Minamoto no Yoritomo's paternal grandfather, Minamoto no Tameyoshi, led the esteemed Minamoto clan, while his maternal grandfather, a member of the renowned Fujiwara clan, served as the chief priest at Atsuta Shrine, the second most revered Shinto Shrine in Japan after the Great Shrine of Ise. Yoritomo's mother had returned to her hometown, now Nagoya, and Yoritomo was born in Atsuta (Nagoya) on May 9, 1147, at the location where the Seigan-ji Temple stands today.

In 1156, the Hogen Disturbance, a brief civil war, erupted over a dispute within the Imperial Court, divided between two branches led by the former Emperor Toba, supported by influential Fujiwara clan members and Taira no Kiyomori, and Toba's eldest son, the former Emperor Sutoku, backed by other Fujiwara clan members and hereditary Imperial regents.

After the conflict, Yoritomo's father assumed leadership of the Minamoto clan, and due to Yoritomo's mixed Minamoto and Fujiwara lineage, he became the heir, receiving his initial court title. The two rival families clashed again in the Heiji Disturbance, resulting in the Minamoto's defeat. With the Taira now dominant in Japan, the Minamoto faced execution or exile. Yoritomo, however, was spared. In 1179, he married into the Hojo clan, which supported his petition to reclaim leadership of the Minamoto clan, challenging the Taira's authority. Over the subsequent years, he gradually built a power base and witnessed the Taira's decisive defeat at the naval Battle of Dan-no-Ura in 1185. This victory granted him the freedom to establish a government in Kamakura in 1192, where he ruled until his accidental death at the age of 51 on February 9, 1199, following a fall from his horse the previous day.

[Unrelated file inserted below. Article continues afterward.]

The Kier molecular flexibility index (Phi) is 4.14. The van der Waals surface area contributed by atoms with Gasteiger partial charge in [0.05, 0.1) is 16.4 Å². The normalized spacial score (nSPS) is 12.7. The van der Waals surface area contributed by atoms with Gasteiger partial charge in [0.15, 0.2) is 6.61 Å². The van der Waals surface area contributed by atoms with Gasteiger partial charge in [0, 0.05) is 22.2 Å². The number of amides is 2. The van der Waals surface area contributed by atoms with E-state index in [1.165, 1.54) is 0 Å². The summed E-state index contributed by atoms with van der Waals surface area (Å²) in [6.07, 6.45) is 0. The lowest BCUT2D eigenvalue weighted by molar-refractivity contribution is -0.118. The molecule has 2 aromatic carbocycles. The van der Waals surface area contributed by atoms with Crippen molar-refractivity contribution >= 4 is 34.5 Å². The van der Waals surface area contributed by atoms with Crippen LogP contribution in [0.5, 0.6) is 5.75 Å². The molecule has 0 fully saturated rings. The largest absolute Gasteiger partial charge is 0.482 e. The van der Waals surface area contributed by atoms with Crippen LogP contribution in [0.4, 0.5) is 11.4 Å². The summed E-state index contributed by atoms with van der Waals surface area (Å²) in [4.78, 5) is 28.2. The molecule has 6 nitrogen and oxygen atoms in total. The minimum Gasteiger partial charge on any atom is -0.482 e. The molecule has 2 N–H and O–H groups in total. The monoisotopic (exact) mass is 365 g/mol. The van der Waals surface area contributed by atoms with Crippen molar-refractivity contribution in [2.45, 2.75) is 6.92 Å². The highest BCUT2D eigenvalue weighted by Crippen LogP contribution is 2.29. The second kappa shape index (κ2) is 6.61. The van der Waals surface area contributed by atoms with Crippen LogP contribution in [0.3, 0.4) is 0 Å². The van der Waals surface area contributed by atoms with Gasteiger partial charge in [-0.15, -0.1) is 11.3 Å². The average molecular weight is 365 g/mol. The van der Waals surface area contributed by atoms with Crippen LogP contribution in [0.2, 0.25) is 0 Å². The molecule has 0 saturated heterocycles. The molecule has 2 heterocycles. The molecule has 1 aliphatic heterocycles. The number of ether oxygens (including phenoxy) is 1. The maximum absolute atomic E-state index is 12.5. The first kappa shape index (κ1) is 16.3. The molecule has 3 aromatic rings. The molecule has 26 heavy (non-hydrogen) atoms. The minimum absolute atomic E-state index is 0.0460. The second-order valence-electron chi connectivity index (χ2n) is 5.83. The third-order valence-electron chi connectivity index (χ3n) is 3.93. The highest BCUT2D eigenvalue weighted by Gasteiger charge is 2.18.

See also 

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  • Yamanami Keisuke


    Yamanami Keisuke, the second in command of the Shinsengumi, a special police force during the late Edo period, shocked many when he performed seppuku on March 20, 1865, at the age of 32.

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  • Yamamoto Kansuke


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  • Yamaga Soko


    Yamaga Soko was a multifaceted figure in Japanese history, renowned as a strategist, philosopher, and scholar. Later in life, he became a ronin, leaving a significant mark on the understanding of the Tokugawa period samurai.

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  • William Adams - Miura Anjin


    William Adams, also known as Miura Anjin, holds the distinction of being one of the few non-Japanese individuals granted samurai status. Born in Gillingham, Kent, England in 1564, Adams embarked on a remarkable journey that led him to become an influential figure in Japanese history.

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  • Wakisaka Yasuharu


    Wakisaka Yasuharu held the position of daimyo over Awaji Island before ruling over Ozu in Iyo Province. His significance in the Battle of Sekigahara in 1600 cannot be overstated.

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  • Ukita Hideie


    Ukita Hideie was born as the second son of Ukita Naoie, the ruler of Okayama Castle. Tragically, Hideie's father passed away when he was just nine years old, thrusting him into the responsibilities of leading the castle, clan, and domain. Prior to his father's demise, the Ukita clan had aligned with Oda Nobunaga. After Nobunaga's assassination during the Honno-ji Incident, Hideie remained loyal to Toyotomi Hideyoshi, whose ties were further solidified through marriage.

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  • Uesugi Kenshin


    Uesugi Kenshin stands out as one of the most formidable daimyo of the Sengoku period, presenting the sole substantial challenge to Oda Nobunaga's quest for dominance.

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